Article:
Jason Furman and Austan Goolsbee, economic policy guys for Barack Obama, have an op-ed in The Wall Street Journal defending their man against accusations of being an economy-wrecking tax-hiker. They point out that Obama’s conservative critics should have little credibility on this issue:
They said President Clinton’s 1993 deficit-reduction plan would wreck the economy. Eight years and 23 million new jobs later, the economy proved them wrong.
They also point out that the real difference between Obama and McCain is in terms of the distributional impact of their tax policies:
Sen. Obama is focused on cutting taxes for middle-class families and small businesses, and investing in key areas like health, innovation and education. He would do this while cutting unnecessary spending, paying for his proposals and bringing down the budget deficit.
In contrast, John McCain offers what would essentially be a third Bush term, with his economic speeches outlining $3.4 trillion of tax cuts over 10 years beyond what President Bush has already proposed and geared even more to high-income earners.
Last, they argue that Obama won’t even raise taxes by very much:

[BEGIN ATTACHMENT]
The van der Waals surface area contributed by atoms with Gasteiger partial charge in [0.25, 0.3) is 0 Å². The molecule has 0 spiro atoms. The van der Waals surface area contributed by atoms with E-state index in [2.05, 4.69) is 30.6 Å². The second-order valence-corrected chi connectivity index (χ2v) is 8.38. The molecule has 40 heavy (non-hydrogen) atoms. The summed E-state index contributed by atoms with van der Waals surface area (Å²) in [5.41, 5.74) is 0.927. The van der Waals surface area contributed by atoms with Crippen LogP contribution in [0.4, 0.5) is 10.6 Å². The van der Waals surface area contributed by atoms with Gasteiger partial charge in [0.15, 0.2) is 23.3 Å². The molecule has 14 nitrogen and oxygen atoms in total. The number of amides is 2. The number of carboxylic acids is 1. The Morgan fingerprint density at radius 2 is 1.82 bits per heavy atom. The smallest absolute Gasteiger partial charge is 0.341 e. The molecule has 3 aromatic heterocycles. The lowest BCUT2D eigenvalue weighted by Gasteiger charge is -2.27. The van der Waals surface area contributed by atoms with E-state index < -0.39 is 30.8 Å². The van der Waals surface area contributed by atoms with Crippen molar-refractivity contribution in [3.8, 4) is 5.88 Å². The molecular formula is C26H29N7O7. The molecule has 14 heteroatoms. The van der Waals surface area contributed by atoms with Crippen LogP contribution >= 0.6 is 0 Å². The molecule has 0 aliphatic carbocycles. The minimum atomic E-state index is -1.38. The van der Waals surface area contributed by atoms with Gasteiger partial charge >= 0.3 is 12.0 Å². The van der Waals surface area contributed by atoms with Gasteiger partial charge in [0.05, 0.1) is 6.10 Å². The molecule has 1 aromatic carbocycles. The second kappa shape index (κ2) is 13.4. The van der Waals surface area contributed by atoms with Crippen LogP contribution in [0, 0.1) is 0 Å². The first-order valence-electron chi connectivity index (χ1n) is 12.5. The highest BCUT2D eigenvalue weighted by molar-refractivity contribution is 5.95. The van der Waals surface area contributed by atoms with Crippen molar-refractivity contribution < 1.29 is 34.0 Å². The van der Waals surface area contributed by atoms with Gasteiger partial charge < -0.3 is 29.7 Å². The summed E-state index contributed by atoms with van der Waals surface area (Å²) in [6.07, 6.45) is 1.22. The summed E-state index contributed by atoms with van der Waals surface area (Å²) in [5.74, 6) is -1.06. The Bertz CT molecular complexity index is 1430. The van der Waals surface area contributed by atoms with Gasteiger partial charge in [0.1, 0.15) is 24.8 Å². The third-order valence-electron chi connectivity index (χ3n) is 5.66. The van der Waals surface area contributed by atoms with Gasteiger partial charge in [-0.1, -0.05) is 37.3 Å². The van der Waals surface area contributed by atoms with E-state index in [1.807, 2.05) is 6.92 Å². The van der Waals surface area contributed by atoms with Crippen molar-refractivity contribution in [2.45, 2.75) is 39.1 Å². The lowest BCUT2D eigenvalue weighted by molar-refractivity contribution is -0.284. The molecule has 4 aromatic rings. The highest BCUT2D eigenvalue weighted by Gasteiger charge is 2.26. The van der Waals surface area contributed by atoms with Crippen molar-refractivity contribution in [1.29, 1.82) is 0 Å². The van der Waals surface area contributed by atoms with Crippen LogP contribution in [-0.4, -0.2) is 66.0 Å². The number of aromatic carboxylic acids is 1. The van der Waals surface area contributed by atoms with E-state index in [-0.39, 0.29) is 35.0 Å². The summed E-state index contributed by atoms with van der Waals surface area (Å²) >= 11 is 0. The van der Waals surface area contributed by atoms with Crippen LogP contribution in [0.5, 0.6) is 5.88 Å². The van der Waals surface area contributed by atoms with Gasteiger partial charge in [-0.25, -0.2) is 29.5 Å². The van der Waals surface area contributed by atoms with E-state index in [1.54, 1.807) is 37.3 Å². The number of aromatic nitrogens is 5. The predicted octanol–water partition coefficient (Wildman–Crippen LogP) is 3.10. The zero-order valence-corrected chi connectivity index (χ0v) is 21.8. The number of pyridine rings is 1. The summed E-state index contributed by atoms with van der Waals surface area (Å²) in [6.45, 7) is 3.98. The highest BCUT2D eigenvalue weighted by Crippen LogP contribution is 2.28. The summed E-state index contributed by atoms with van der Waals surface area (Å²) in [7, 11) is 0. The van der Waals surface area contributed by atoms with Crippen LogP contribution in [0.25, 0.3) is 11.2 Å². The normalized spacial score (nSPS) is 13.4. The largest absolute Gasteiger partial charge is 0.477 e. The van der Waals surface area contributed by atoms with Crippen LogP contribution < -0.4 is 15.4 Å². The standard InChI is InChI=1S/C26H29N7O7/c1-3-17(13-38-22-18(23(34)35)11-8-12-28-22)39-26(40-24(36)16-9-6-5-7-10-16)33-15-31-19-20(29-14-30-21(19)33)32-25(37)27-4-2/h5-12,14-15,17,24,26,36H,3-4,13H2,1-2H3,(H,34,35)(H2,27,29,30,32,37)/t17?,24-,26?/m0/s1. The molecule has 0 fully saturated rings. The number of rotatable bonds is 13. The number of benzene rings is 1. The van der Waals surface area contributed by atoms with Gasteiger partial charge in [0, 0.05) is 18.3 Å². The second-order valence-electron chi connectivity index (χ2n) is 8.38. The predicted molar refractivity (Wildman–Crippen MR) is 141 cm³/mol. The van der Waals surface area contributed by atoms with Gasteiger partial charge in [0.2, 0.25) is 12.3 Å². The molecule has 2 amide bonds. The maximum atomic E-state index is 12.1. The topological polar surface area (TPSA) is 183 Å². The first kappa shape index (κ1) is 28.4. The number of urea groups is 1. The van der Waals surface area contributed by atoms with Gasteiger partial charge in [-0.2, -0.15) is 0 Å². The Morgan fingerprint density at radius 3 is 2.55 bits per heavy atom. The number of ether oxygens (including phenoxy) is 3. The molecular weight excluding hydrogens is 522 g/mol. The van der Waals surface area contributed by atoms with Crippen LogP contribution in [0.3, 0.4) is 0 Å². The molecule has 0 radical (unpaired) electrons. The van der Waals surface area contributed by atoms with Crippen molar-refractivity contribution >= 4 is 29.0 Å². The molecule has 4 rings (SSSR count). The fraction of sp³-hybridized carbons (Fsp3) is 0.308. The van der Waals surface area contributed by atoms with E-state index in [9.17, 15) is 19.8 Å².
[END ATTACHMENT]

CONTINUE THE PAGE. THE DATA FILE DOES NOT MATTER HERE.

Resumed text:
Overall, Sen. Obama’s middle-class tax cuts are larger than his partial rollbacks for families earning over $250,000, making the proposal as a whole a net tax cut and reducing revenues to less than 18.2% of GDP — the level of taxes that prevailed under President Reagan.
All of this is true. Unfortunately, the third part is a little too true. As Furman and Goolsbee say in the first passage I quoted, the lesson of the 1990s is that a tax burden in the neighborhood of 20–21 percent of GDP is perfectly consistent with very robust economic growth. At the same time, we have growing public sector needs in terms of health care, education, and transportation infrastructure. Under the circumstances, it would probably be expedient for the federal spending share of the economy to go higher than the level of tax revenue that was coming in during the Clinton administration. Obama is proposing to leave tax revenues considerably lower than where they were ten years ago. The political rationale for what he’s doing is clear enough, and I think it makes sense for Democrats to avoid leading with their chins on taxes, but at the same time making the case for, at a minimum, a return to Clinton-era revenue levels shouldn’t be very difficult.